This season followed the same pattern. Of 157 starting pitchers who threw at least 80 innings, Cain ranked 149th with his 5.64 ERA and 0.0 WAR. He cannot be trusted even as a fifth starter at this point in his career, and he is only 32. The Giants will try once again in 2017, when Cain will throw his last season for the club by the Bay.
13. Anibal Sanchez, Tigers
At the start of Anibal Sanchez’s five-year ($85 million) deal with Detroit, it looked like the Tigers got a steal. The right-hander won the AL’s ERA title with a 2.57 mark and delivered his career peak in value. However, his numbers dropped off considerably in 2014 before Sanchez became a lost case after 2015. In 2016, he went 7-13 with a 5.87 ERA and was banished to the bullpen by the end of the season. For $16.8 million in salary, that performance made him one of the game’s most overpaid players.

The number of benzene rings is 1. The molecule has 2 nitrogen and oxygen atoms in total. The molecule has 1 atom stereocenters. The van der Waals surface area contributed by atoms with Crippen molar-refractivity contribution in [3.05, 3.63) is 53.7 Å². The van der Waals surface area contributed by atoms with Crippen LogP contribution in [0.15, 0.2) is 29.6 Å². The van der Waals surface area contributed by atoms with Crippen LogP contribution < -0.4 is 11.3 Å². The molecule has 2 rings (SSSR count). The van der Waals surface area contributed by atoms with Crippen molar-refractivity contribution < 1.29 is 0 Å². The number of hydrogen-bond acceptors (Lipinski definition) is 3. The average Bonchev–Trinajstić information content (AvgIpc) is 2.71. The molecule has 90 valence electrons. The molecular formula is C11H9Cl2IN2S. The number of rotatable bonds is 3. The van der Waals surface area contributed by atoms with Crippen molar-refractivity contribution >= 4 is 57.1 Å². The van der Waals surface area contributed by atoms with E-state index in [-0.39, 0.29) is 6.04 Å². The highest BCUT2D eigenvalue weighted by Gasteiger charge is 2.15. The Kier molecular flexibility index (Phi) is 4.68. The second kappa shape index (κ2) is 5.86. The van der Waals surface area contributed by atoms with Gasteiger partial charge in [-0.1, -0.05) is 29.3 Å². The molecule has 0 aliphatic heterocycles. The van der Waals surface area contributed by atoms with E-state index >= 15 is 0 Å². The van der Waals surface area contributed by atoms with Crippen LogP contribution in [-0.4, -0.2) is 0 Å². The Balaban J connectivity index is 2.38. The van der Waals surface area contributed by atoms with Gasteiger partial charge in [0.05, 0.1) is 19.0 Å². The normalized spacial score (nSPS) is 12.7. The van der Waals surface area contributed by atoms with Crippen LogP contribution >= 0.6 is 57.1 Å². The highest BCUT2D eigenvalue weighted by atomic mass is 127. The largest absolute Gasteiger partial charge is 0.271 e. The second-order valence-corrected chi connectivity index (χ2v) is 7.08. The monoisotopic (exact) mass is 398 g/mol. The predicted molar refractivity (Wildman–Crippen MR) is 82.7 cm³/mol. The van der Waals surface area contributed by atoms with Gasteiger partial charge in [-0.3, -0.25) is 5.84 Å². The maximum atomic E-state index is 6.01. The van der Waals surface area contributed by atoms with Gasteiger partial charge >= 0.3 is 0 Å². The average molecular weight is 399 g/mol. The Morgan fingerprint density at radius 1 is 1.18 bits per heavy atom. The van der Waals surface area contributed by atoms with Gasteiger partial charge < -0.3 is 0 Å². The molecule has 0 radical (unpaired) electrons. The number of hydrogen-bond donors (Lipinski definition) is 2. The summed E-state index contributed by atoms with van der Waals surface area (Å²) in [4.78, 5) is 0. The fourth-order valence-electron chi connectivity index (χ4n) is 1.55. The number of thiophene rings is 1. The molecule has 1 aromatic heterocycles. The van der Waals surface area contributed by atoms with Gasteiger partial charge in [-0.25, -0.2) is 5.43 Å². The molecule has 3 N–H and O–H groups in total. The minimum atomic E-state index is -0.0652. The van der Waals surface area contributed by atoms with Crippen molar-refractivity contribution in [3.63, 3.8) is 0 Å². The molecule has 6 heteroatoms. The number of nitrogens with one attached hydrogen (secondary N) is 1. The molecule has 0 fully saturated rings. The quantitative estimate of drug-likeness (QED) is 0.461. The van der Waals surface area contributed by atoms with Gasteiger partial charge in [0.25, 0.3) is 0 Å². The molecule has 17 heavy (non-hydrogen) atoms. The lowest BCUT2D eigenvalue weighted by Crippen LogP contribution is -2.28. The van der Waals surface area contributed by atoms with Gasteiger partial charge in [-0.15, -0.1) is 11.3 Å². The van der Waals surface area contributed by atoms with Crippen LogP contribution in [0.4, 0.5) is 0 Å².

14. Mark Teixeira, Yankees
While the front half of Mark Teixeira’s eight-year, $180 million deal went the way the Yankees hoped, the back half was marred by injury and decline. Only once in the final four years (2015) did Tex find the All-Star form from earlier in his career. By 2016, it was clear he could not handle the rigors of the game. He collected the $22.5 million owed to him by the Yankees but only managed 16 HR and 44 RBI in 116 games. It was the only season of his career when he posted a negative WAR.
15. Jered Weaver, Angels
The best years of Jered Weaver’s career came before his five-year, $85 million deal began. In the final year of the contract (2016), the right-hander posted a 5.06 ERA and negative (-0.2) WAR for a noncompetitive Angels club. You can’t blame management for this one. Club officials signed him during his peak years to a deal that ended when Weaver was 33. He just stopped performing at a high level about halfway through.
Follow Eric on Twitter @EricSchaalNY